(Vatican Radio) Across East Africa, millions of families face starvation because of drought, lack of food, and civil war. The UN has described this as the largest humanitarian crisis in more than 70 years.
The Disasters Emergency Committee, of which the Catholic Development Charity CAFOD is a member, has launched an appeal to provide urgent supplies to the 16 million people facing severe hunger in South Sudan, Somalia, Ethiopia and Kenya.
The CAFOD East Africa Crisis Appeal also aims to target more than 800,000 children under five who are severely malnourished.
Nana Anto-Awuakye, head of world news at CAFOD UK, told Linda Bordoni of her recent visit to Northern Kenya to monitor the work done by CAFOD’s Church partners in response to the devastating drought that is affecting around 2.7 million people there.
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Nana Anto-Awuakye says that the figure itself may seem quite meaningless to many, however when one is in the field and meeting community members that tell the story of their survival it is really dramatic.
“In Isiolo we saw how our Church partners – Caritas Isiolo – are responding to that need by distributing food vouchers; we met the women that told me that they had literally given their children a cup of water for the day – no food – and we spoke to a headmaster who told of a little girl who fainted in class because she hadn’t eaten for two days” she said.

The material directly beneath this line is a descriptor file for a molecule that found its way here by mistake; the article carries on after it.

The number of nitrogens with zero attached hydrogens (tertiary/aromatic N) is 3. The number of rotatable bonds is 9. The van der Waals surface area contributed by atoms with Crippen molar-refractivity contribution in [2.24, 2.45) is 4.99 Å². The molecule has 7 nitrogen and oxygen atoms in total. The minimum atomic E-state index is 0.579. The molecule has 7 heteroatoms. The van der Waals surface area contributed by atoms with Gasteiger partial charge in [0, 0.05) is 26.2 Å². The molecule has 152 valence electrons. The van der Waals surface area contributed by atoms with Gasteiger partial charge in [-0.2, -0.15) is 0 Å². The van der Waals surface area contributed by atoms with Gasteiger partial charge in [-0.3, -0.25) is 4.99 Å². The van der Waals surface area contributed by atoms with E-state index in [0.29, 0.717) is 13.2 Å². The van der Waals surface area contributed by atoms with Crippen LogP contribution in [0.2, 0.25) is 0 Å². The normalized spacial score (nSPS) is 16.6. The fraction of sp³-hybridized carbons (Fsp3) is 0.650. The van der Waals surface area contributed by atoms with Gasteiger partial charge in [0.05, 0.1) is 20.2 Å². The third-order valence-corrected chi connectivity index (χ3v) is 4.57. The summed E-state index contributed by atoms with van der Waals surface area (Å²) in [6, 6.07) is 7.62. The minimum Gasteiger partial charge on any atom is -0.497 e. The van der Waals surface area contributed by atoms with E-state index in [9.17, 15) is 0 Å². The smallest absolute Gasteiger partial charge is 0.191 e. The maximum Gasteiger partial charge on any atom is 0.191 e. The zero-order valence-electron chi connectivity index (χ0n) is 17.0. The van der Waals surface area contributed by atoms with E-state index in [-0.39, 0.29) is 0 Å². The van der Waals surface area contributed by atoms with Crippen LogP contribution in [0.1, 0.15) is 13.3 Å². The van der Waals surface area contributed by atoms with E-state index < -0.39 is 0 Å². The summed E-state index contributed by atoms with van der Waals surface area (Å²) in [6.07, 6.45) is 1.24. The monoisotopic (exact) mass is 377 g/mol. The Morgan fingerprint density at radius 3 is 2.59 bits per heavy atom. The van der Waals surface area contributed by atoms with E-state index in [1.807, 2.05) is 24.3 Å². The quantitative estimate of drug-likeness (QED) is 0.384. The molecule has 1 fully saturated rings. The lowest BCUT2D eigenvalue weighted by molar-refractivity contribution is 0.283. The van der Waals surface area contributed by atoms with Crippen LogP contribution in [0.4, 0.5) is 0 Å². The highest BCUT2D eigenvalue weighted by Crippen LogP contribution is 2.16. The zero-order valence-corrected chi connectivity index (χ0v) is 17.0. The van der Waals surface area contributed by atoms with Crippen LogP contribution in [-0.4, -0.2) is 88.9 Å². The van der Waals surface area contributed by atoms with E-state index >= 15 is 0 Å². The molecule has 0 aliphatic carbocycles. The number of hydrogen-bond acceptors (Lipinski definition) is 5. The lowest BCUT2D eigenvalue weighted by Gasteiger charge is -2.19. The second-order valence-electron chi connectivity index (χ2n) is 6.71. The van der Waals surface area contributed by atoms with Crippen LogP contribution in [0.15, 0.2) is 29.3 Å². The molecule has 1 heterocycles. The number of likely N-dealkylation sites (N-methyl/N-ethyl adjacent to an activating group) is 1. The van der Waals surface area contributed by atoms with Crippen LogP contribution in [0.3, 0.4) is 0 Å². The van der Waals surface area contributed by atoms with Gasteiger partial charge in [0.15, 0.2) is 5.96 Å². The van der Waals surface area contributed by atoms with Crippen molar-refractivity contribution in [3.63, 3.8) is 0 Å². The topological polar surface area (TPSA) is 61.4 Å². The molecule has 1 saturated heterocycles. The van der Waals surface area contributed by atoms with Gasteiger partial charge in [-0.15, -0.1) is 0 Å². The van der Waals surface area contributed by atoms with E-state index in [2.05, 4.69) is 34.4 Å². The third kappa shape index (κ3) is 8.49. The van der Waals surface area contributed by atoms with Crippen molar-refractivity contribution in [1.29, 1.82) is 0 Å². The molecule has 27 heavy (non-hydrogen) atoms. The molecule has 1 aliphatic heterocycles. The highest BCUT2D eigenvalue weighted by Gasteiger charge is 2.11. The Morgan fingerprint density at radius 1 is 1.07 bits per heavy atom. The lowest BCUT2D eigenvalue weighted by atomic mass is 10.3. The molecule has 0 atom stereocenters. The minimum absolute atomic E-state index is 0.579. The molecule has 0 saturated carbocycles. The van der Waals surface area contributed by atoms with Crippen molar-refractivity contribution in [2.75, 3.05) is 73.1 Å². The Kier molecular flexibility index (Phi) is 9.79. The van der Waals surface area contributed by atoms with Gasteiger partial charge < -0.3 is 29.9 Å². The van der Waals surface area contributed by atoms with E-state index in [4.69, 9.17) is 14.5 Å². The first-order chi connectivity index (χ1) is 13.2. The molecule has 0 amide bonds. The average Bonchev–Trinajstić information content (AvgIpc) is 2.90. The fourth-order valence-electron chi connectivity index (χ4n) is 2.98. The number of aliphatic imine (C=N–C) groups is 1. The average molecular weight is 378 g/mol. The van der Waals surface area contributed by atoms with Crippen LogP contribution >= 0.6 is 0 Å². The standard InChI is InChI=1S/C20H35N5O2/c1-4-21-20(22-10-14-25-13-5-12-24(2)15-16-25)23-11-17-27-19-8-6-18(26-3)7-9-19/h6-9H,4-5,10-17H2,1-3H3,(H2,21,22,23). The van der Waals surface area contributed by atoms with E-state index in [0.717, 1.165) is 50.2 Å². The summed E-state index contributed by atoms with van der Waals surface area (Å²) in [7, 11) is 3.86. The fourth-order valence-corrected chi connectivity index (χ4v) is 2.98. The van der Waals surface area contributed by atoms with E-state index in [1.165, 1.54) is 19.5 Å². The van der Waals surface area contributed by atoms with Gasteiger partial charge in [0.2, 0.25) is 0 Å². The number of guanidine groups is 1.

The people of the area, she said, are faced every day with the terrible question of how they are going to feed their children and keep them alive.
Anto-Awuakye says that in particular the women were expressing their gratitude and saying: “Caritas didn’t forget us; we are not near the road, we are not near the town, we are far away, but Caritas didn’t forget us…”
She said the impact of the food voucher scheme was visible and explained it works because the vulnerable members of the community are identified by their own community and then they receive a food voucher which means they can access food within the local community and most important, it all stays with the community and they can “simply feed their families”.
During her visit to the region, Anto-Awuakye says she saw on her twitter feed Pope Francis’ commitment to give money to support the East Africa crisis and in particular the situation in South Sudan and Somalia.
I saw two distinct faces of solidarity: “I saw the solidarity of CAFOD supporters across England and Wales who donated for the East Africa Crisis Appeal raising, to date, almost 4 million pounds; and on the other side I saw the solidarity of the community itself and its committment to take care of each other and also of the Church partners doing all they can to get vital aid to people in need” .
Anto-Awuakye also speaks of the importance of raising awareness ‘back home’ and says the team travelled with a celebrity ambassador – Emma Rigby – a young actress.
“Having her with us in the field, to see for herself the work of our Caritas aid workers on the ground was really impactful because she could see for herself how CAFOD – through CAFOD supporters giving to the appeal were making it possible – she could also see the difference that was being made and in her position as a well-known actress she could get the message out by being interviewed by local and national media.
She points out that this is ever more urgent as the story, that was very prevalent in February and March, has dropped off the media agenda: “but whether we are 3 or 6 months on from when that news of the crisis was broken, it is still very much ongoing and so is the need for continuing support.
Anto-Awuakye said there is much we too can do to support the people of the stricken region, starting with prayers: “continue to pray for them as the effects of the drought continue to hit”.
“The community there – she said - gets together to pray and you can see from their faces and from the look in their eyes, that their hope and their faith are very much alive”.